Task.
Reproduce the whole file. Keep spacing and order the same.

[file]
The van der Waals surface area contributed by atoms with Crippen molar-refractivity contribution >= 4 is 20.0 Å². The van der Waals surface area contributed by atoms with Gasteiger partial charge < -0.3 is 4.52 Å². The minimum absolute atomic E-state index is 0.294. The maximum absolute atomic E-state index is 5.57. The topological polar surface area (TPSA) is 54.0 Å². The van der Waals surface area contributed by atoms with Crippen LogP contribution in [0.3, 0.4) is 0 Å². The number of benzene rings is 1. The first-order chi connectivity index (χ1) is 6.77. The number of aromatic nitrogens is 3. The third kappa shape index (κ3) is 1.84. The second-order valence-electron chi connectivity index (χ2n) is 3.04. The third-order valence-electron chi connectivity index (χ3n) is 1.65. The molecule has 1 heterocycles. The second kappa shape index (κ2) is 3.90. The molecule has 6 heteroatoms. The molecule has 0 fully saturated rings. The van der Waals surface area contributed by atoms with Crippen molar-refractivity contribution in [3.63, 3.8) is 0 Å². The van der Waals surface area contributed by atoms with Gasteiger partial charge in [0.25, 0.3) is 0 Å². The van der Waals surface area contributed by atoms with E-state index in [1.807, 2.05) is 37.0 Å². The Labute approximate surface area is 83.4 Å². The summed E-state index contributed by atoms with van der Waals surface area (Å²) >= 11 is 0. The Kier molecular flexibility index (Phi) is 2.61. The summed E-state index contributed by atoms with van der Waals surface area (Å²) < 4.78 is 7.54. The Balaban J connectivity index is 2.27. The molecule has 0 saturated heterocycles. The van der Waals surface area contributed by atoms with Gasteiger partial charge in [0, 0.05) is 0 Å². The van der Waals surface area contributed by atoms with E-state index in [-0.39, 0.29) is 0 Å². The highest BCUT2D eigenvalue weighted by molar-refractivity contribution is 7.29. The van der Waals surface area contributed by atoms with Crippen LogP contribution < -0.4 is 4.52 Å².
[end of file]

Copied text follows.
The van der Waals surface area contributed by atoms with Crippen molar-refractivity contribution >= 4 is 20.0 Å². The van der Waals surface area contributed by atoms with Gasteiger partial charge < -0.3 is 4.52 Å². The minimum absolute atomic E-state index is 0.294. The maximum absolute atomic E-state index is 5.57. The topological polar surface area (TPSA) is 54.0 Å². The van der Waals surface area contributed by atoms with Crippen LogP contribution in [0.3, 0.4) is 0 Å². The number of benzene rings is 1. The first-order chi connectivity index (χ1) is 6.77. The number of aromatic nitrogens is 3. The third kappa shape index (κ3) is 1.84. The second-order valence-electron chi connectivity index (χ2n) is 3.04. The third-order valence-electron chi connectivity index (χ3n) is 1.65. The molecule has 1 heterocycles. The second kappa shape index (κ2) is 3.90. The molecule has 6 heteroatoms. The molecule has 0 fully saturated rings. The van der Waals surface area contributed by atoms with Crippen molar-refractivity contribution in [3.63, 3.8) is 0 Å². The van der Waals surface area contributed by atoms with Gasteiger partial charge in [0.25, 0.3) is 0 Å². The van der Waals surface area contributed by atoms with E-state index in [1.807, 2.05) is 37.0 Å². The Labute approximate surface area is 83.4 Å². The summed E-state index contributed by atoms with van der Waals surface area (Å²) >= 11 is 0. The Kier molecular flexibility index (Phi) is 2.61. The summed E-state index contributed by atoms with van der Waals surface area (Å²) < 4.78 is 7.54. The Balaban J connectivity index is 2.27. The molecule has 0 saturated heterocycles. The van der Waals surface area contributed by atoms with Gasteiger partial charge in [0, 0.05) is 0 Å². The van der Waals surface area contributed by atoms with E-state index in [-0.39, 0.29) is 0 Å². The highest BCUT2D eigenvalue weighted by molar-refractivity contribution is 7.29. The van der Waals surface area contributed by atoms with Crippen LogP contribution < -0.4 is 4.52 Å².